The best way to save money is to spend time. So you are off to a good start. Go and listen to as many rigs as you can. Getting good LP playback everything matters. So pay attention to every detail in the chain of everything you try- table, arm, cartridge, what the table is sitting on, phono stage, all the wire, and of course also the system its being played on.
Best is if you can find a place that will let you play the same record on the same system with different turntables. Good luck. But try.
Another thing, relax. Every turntable out there is gonna do very naturally what every CD ever made never has been able to do: make music. I'm not kidding. I dug out my old Technics SL-1700 (with an old Stanton 681EEE with a bent cantilever) and my wife and I both preferred it to CD. Analog also tends to retain its value a lot better than digital. That same old Technics SL1700 from 1976 is worth more today than it sold for new. Digital? Disposable. Deservedly so.
So relax. Go and listen. Enjoy your music.
I know I may have rushed it, but reading about all the improved musicality of TT, I just bought on Audiogon, a like new Technics SL 1200G so it will work on my McIntosh MX 135 pre-amp which I understand has a MM phono stage.
It is being delivered next week so I would like recommendations on a MM "starter" or more intermediate cartridge that would pair well with my new to me TT. I listen to classic rock mostly with some classical as well.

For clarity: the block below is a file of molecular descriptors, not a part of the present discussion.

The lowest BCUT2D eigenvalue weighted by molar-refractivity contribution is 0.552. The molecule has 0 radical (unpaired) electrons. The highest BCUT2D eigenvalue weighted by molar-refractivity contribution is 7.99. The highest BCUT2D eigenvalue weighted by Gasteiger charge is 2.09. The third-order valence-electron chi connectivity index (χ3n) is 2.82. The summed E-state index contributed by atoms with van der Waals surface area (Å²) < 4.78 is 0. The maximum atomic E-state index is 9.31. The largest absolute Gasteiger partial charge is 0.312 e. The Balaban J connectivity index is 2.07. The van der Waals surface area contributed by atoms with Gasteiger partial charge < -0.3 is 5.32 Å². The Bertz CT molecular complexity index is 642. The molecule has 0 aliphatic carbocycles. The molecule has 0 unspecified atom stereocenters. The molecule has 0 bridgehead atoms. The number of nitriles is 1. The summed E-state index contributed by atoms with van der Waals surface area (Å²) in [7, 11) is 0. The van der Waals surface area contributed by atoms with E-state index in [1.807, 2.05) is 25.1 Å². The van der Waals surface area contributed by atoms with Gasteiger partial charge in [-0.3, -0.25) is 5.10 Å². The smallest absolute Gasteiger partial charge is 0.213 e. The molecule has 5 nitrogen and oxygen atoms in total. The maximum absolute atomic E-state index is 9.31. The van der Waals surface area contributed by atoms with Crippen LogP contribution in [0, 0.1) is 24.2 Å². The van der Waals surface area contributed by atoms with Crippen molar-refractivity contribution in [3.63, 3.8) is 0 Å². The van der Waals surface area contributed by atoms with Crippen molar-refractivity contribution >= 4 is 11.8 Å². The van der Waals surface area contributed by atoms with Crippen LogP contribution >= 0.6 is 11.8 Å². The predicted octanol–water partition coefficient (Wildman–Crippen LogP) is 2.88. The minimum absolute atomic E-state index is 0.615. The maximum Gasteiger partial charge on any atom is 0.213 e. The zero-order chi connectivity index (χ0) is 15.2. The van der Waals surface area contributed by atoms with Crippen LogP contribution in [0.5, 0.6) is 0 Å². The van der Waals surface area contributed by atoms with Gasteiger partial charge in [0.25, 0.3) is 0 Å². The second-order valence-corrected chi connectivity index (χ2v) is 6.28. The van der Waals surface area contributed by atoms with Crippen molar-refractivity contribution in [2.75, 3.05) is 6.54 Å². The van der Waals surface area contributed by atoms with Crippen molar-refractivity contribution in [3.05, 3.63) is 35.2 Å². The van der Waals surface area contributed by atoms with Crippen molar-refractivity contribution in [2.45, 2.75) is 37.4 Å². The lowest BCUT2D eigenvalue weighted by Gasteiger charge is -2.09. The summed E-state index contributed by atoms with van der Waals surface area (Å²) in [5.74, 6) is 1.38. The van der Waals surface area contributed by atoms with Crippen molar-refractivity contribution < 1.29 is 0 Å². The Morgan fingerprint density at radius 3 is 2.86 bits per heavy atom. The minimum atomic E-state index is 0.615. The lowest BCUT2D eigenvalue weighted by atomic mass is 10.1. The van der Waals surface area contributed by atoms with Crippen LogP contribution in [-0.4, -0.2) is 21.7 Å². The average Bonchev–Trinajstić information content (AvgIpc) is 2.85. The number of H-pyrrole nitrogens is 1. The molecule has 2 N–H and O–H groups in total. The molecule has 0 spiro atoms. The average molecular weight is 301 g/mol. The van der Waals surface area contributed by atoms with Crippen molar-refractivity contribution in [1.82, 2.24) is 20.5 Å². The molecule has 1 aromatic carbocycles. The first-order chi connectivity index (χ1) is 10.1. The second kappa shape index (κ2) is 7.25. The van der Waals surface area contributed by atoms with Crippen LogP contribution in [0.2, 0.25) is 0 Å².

Congratulations! There is a huge difference as everyone says here with Digital sources. You've skipped in my opinion the starter steps in what you've bought. I am very inexperienced compared with all the guys here so I hope I'm not wrong here but as regards cartridge, I believe it's an even bigger influence on your sound. MC vs MM ? MM is perceived as lower end because the theory says that a coil is lighter than a magnet so can respond quicker to the bumps and troughs in your groove. High Output Moving Coil cartridges can also be used into MM inputs although models are more limited. Dynavector and Sumiko are examples amongst many. You've a few days to read all the reviews. Needledoctor is great source but read the descriptions because High Output MC cartridges are on a page labelled Low Output! However, like all things its not black and white, MM can also be better than MC.
Nice! Welcome to the Technics club.
If you want something special look for vintage MM like the Audio-Technica AT-ML150
(Beryllium cantilever, MicroLine
diamond) or Victor X-1IIe
and Elliptical tip). Both are excellent cartridges for reasonable price, more expensive than some modern Nagaoka, Grado and usual suspects, but with obvious advantages over them all (different cantilevers and diamonds). On exotic side you can look at the ADC TRX-2
cantilever, Vital II diamond). Anyway, depends on your budget, some Stanton/Pickering top models are also superb, and don’t gorget the Grace top models.
Thank you all for the advice. I ordered an AT MM cartridge from Crutchfield which is also coming next week. Moving from NJ to CA so everything is being shipped to LA. I don’t even have a LP so will need to buy a record this weekend.